On board, the ferry lounge was the setting for much reflection. We were at the end of the mainland but not quite the end of Canada, and the strange sensation of flirting with the close of tourist season gave Newfoundland the feeling of an epilogue. The ratio of open campsites had been dropping, the temperature was falling, and leaves were turning on the trees.
“This is the last weekend of summer,” we were told on PEI around 26th August, “so we’re out to enjoy it.” I resigned myself to no longer being able to ride shirtless after this point, but the sun surprised us a few more times, including on the iconic final day from St. John’s to Cape Spear. Arriving at Canada’s most easterly point in sunshine and wearing my preferred cycling attire—just shoes, shorts and helmet—was a welcome treat.
Proper (meaning British-like) pubs in St. John’s provided the perfect place for collective reminiscences on the ride. Their authentic atmospheres and ambience were panacea for British boys who had been obliged to grow accustomed to tacky sports bars in Western Canada. Atlantic vibes and memorabilia, combined with numerous cheap and varied beers, were enjoyed with gusto.
On the first night in New Brunswick, in my tent at a roadside overlook near Tide Head, (which is near Campbellton), I wrote in my journal that “we’ve left behind ice-capped mountains, long flat prairies, undulating and forested lake shores, imposing escarpments, and the endless grey sprawl of big cities.” At that point Atlantic Canada was still an inviting but unknown entity.
On the last night in Newfoundland—also the last night in Canada and of the tour—I wrote again, “A point came in each province where the subconscious, [preconceived] image I brought with me was replaced by a snapshot that perfectly captured the place. In Saskatchewan the transition happened without me noticing. The definitive image seared into my mind is a lone gas station on a desolate plain, heat lines rising off a silvery gas tank in the sweltering sun.”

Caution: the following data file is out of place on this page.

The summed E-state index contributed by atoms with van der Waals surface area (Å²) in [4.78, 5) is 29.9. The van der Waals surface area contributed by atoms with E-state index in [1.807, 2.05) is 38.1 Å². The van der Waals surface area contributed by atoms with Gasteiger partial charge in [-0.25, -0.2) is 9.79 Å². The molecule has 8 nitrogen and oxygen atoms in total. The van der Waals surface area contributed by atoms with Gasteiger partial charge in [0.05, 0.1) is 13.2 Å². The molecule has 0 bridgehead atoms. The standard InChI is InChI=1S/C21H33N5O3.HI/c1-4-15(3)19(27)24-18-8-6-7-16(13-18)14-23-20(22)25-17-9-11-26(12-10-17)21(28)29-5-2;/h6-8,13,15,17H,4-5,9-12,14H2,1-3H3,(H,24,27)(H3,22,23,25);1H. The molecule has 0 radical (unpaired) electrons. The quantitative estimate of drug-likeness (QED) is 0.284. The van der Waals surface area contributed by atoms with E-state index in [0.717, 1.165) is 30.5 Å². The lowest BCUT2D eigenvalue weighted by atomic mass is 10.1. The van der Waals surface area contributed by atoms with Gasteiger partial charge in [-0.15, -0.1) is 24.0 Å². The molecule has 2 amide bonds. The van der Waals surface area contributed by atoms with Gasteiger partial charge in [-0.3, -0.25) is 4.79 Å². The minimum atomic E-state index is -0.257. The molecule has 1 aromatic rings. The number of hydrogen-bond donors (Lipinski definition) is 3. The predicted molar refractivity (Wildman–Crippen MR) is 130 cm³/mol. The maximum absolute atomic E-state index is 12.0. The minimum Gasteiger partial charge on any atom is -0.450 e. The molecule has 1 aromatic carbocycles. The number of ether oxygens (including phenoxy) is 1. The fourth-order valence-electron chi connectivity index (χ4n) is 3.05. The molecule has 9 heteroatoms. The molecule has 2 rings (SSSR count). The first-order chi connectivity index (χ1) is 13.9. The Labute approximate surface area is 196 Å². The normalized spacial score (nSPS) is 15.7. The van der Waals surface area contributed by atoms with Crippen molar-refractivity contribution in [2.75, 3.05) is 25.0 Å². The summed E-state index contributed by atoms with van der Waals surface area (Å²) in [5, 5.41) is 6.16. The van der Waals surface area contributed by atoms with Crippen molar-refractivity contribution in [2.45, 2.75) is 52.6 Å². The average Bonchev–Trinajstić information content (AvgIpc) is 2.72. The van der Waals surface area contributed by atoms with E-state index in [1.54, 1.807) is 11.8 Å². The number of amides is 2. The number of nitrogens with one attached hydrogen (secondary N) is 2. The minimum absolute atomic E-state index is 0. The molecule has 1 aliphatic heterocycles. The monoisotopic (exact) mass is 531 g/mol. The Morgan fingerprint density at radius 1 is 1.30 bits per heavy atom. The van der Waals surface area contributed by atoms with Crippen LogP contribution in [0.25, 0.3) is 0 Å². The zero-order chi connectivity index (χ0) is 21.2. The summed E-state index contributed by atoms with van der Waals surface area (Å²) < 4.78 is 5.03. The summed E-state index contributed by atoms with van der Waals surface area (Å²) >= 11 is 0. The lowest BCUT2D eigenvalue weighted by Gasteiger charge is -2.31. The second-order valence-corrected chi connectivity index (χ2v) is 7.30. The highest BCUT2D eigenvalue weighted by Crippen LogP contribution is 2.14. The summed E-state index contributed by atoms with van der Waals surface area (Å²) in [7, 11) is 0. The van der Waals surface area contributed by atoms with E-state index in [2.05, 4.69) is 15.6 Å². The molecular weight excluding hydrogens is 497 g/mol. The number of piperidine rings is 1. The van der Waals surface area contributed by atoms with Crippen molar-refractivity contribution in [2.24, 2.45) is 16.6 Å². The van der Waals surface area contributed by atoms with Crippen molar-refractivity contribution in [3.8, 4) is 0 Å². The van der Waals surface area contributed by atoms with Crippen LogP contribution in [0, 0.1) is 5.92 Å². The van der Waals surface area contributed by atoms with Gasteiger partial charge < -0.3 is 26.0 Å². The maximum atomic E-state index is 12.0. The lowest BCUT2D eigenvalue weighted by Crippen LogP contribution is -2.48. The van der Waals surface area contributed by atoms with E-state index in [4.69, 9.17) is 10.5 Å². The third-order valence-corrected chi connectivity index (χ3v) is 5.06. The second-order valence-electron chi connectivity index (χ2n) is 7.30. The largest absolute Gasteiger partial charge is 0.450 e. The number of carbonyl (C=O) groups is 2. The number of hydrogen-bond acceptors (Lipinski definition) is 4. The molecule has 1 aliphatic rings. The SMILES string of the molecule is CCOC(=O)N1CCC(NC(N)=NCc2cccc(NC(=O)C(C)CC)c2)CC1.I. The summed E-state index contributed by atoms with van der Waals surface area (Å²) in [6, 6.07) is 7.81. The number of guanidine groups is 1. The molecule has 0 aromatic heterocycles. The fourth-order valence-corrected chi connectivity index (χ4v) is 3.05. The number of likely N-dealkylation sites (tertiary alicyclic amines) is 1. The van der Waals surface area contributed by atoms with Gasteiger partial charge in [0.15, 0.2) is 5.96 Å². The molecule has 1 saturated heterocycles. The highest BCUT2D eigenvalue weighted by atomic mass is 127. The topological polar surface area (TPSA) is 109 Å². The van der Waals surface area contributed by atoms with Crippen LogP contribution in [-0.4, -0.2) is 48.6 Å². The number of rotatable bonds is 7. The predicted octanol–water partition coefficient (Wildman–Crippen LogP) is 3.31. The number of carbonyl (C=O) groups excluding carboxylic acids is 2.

“But New Brunswick was the first province I caught this transition taking place. On the wharf at Stonehaven a subconscious image of sou’westers, galoshes, rickety rowboats and fighting Scotsmen was replaced by the image that persists of Atlantic Canada: fishing boats, salty sea air, bright but bleached colours and sea-worn jetsam; gradated rocks coloured by the tide. seabirds, and pure endless blue on the horizon, through the summer haze.”
Then I looked out from my tent at our final camp on Signal Hill, overlooking Cape Spear and the Atlantic Ocean. Somewhere beyond that horizon was home.
Riding the Railyard
Truro’s Victoria Park has an exciting new cycling area
Over the past 20 years, local cycling enthusiasts in the town of Truro, NS have put a lot of volunteer effort into developing an excellent system of cycling trails and tracks around the natural jewel that is Victoria Park. Now there’s a challenging new area to entice mountain bikers, known as The Railyard.
Located at the top of Victoria Park, the trail takes its name from a former railway boxcar that was located in the area, and of course is also a nod to Truro’s role as an important railway hub to this day.
Cyclists will find the trails of the Railyard are rated green, blue or black to indicate the levels of difficulty, and the trails are all linked and near one another. If a family is out for a session of mountain biking, the more inexperienced riders can follow the easier trails, while the more skilled bikers take the more challenging routes.
“Mountain biking enthusiasts tend to travel with great cycling routes in mind,” says Ashley Simms, director of parks, recreation and culture with the Town of Truro. “With more than 50 km of trails over the 1,000-acre park, there’s plenty to attract riders to the Railyard.” The Railyard holds four-season appeal for those who have embraced the craze for winter cycling using so-called fat bikes (named for their extra wide tires, which work very well in snow).
Biking enthusiasts can get supplies and service at two downtown businesses dedicated to the sport, Hub Cycle and Bike Monkey, plus enjoy the many downtown cafés and restaurants when they need to fuel up. - Jodi DeLong